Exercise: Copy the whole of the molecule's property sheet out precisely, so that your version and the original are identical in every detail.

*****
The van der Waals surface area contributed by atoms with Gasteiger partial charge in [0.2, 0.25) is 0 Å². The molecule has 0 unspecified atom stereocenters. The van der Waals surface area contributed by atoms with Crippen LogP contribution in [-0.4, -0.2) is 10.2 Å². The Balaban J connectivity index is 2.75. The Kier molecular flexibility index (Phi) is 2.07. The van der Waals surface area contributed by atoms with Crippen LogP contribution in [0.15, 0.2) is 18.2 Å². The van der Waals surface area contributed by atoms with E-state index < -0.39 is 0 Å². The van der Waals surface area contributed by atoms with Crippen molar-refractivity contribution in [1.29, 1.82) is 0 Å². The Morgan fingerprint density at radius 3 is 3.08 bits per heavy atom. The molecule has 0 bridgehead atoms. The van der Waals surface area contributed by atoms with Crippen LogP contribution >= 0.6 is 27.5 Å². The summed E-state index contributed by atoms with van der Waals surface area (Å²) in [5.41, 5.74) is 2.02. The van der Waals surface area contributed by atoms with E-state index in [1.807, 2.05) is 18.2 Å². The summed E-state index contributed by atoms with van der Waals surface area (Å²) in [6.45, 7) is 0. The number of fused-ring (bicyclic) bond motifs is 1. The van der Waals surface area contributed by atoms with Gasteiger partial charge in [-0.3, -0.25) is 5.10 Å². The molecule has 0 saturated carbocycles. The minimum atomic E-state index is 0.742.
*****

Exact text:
The van der Waals surface area contributed by atoms with Gasteiger partial charge in [0.2, 0.25) is 0 Å². The molecule has 0 unspecified atom stereocenters. The van der Waals surface area contributed by atoms with Crippen LogP contribution in [-0.4, -0.2) is 10.2 Å². The Balaban J connectivity index is 2.75. The Kier molecular flexibility index (Phi) is 2.07. The van der Waals surface area contributed by atoms with Crippen LogP contribution in [0.15, 0.2) is 18.2 Å². The van der Waals surface area contributed by atoms with E-state index < -0.39 is 0 Å². The van der Waals surface area contributed by atoms with Crippen molar-refractivity contribution in [1.29, 1.82) is 0 Å². The Morgan fingerprint density at radius 3 is 3.08 bits per heavy atom. The molecule has 0 bridgehead atoms. The van der Waals surface area contributed by atoms with Crippen LogP contribution >= 0.6 is 27.5 Å². The summed E-state index contributed by atoms with van der Waals surface area (Å²) in [5.41, 5.74) is 2.02. The van der Waals surface area contributed by atoms with E-state index in [1.807, 2.05) is 18.2 Å². The summed E-state index contributed by atoms with van der Waals surface area (Å²) in [6.45, 7) is 0. The number of fused-ring (bicyclic) bond motifs is 1. The van der Waals surface area contributed by atoms with Gasteiger partial charge in [-0.3, -0.25) is 5.10 Å². The molecule has 0 saturated carbocycles. The minimum atomic E-state index is 0.742.